Vatican and Britain unite in call for new development bank

  • March 26, 2009
{mosimage}When G-20 leaders gather in London April 2 to try to fix a broken global economy they will have to deal with a challenge their host, British Prime Minister Gordon Brown, laid out on the front page of  L’Osservatore Romano Feb. 19.

Brown’s manifesto in the Vatican newspaper followed a meeting with Pope Benedict XVI in which the son of a Presbyterian minister and the supreme pontiff discussed the role of morality in keeping capitalism on track.

The former Chancellor of the Exchequer (Britain’s finance minister) argues that the rich, Western nations who form the G-8, and even the new broader coalition with emerging economies in the G-20, cannot solve their economic problems in isolation from the vast, poor majority living in 116 developing countries.

Brown wants a “Global Vulnerability Fund” specifically for the poorest and most vulnerable. “We have a responsibility to those people who have been pushed into poverty as a result of this financial crisis, and we’ll do what we can to be of help,” he said.

L’Osservatore Romano has pushed the idea with further front page editorials by Italian economist Ettore Gotti Tedeschi.

46 million more will join the ranks of the poor

By the Catholic Register Staff

Macroeconomics isn’t just mathematical formulas in text books or headlines in the Wall Street Journal. The global financial crisis has real-life implications for the poor, according to a March 8 World Bank report.

In “Swimming Against the Tide: How Developing Countries are Coping with the Global Crisis,” the World Bank claims the financial meltdown will throw 46 million people around the world into poverty.

How is this happening?

The economies of 94 out of 116 developing countries are already grinding to a halt;

Private capital flows to emerging markets are on pace to fall to 17 per cent of their 2007 levels;

In 2007, African countries raised $6.5 billion on the international bond market to finance infrastructure. In 2008 there were no international bond issues by African countries;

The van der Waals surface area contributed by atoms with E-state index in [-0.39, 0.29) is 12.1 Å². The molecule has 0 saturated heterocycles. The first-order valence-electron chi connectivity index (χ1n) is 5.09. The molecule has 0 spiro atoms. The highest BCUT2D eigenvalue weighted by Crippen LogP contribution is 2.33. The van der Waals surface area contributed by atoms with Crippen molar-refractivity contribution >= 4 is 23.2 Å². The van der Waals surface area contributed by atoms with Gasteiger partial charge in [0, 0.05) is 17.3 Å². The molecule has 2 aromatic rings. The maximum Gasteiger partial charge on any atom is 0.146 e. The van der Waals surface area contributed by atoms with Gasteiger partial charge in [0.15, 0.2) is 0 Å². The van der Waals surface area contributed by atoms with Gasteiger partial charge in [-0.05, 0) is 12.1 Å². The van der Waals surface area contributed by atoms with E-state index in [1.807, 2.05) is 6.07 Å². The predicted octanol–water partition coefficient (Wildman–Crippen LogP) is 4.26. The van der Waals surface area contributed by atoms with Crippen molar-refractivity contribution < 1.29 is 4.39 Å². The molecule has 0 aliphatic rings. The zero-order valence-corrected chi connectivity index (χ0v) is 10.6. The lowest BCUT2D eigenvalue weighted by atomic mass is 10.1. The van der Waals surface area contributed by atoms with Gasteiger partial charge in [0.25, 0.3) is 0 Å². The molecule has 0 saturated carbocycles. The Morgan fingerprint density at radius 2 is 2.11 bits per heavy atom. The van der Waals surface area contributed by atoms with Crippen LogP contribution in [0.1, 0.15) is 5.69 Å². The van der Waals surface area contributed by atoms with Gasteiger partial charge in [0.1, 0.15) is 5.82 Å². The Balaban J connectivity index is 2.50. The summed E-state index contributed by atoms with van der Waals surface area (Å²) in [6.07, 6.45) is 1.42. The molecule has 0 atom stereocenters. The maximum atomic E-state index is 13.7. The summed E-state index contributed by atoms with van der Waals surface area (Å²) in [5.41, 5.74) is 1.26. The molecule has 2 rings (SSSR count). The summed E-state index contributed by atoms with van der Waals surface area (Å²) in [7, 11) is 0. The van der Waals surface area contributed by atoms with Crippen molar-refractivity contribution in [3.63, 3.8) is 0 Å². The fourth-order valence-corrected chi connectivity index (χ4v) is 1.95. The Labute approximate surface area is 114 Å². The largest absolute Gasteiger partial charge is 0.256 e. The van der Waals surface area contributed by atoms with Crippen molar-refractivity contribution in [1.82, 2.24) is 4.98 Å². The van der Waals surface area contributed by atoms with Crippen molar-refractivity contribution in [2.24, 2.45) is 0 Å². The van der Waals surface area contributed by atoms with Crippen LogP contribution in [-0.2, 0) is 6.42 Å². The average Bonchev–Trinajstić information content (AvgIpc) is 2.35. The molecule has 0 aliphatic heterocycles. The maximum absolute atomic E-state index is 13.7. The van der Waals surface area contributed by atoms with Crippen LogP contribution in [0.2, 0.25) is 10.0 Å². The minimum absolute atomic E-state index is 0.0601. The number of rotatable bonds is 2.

Falling demand in the West has created the biggest, quickest drop in world trade in 80 years;

As capital dries up and companies go bankrupt, millions are retreating from the cities and returning to subsistence farming. In Rwanda nearly half the growth in gross domestic product per capita from 2000 to 2006 was the result of people moving out of agriculture and into the manufacturing and service sector. Back on the farm, Rwanda is vintage Third World;

The measurable job losses include 30,000 jobs gone in Cambodia’s garment industry and 500,000 jobs cut in the last three months in India — mostly in gems and jewelry, the auto sector and textiles;

Workers abroad are losing their jobs, putting an end to cheques from abroad. In Tajikistan if foreign remittances are cut in half poverty in that country jumps to 60 per cent from its present 53 per cent.

Tedeschi argues the G-20 can’t just set up a “bad bank” — a fund that would take over toxic debt piled up by banks and insurance companies that made bad bets on the U.S. housing bubble. There also needs to be a “good bank” that will ensure developing countries keep growing.

Tedeschi’s “good bank” would return the world of finance to its original purpose — to enable real, productive enterprise — rather than a source of magic money for speculators. A moral market would recognize that finance is a way of helping businesses buy new machines, hire more people, build new factories and not mathematical voodoo, he said.

“The rich world has been stupid — and not only selfish — in refusing to recognize the necessity of moral authority and laws, thus confusing the means with the ends,” Tedeschi wrote.

The World Bank likes the idea of a global vulnerability fund and has called on the G-8 nations to contribute at least 0.7 per cent of their stimulus spending to it.

It’s not a crazy or naive idea that just appeals to otherworldly prelates with foggy notions of economics, said Rottman School of Management economics professor Walid Hejazi.

“It’s a terrific idea,” Hejazi told The Catholic Register from his University of Toronto office.

There’s no such thing as a made-in-Canada or made-in-U.S.A. solution to a global economic crisis, he said.

“The developed countries understand, the policy makers understand, that, since we’re in an increasingly integrated global economy, if these developing countries go into crisis it affects the banks in developed countries that have loaned to them,” he said.

But the economic reality and the political reality may not line up.

“To take off a big whack of money to try to help people over there, it’s less politically feasible,” said the economist.

Canadian voters and political parties may decide stimulus starts (and ends) at home, in the auto sector and ailing lumber and paper mill towns.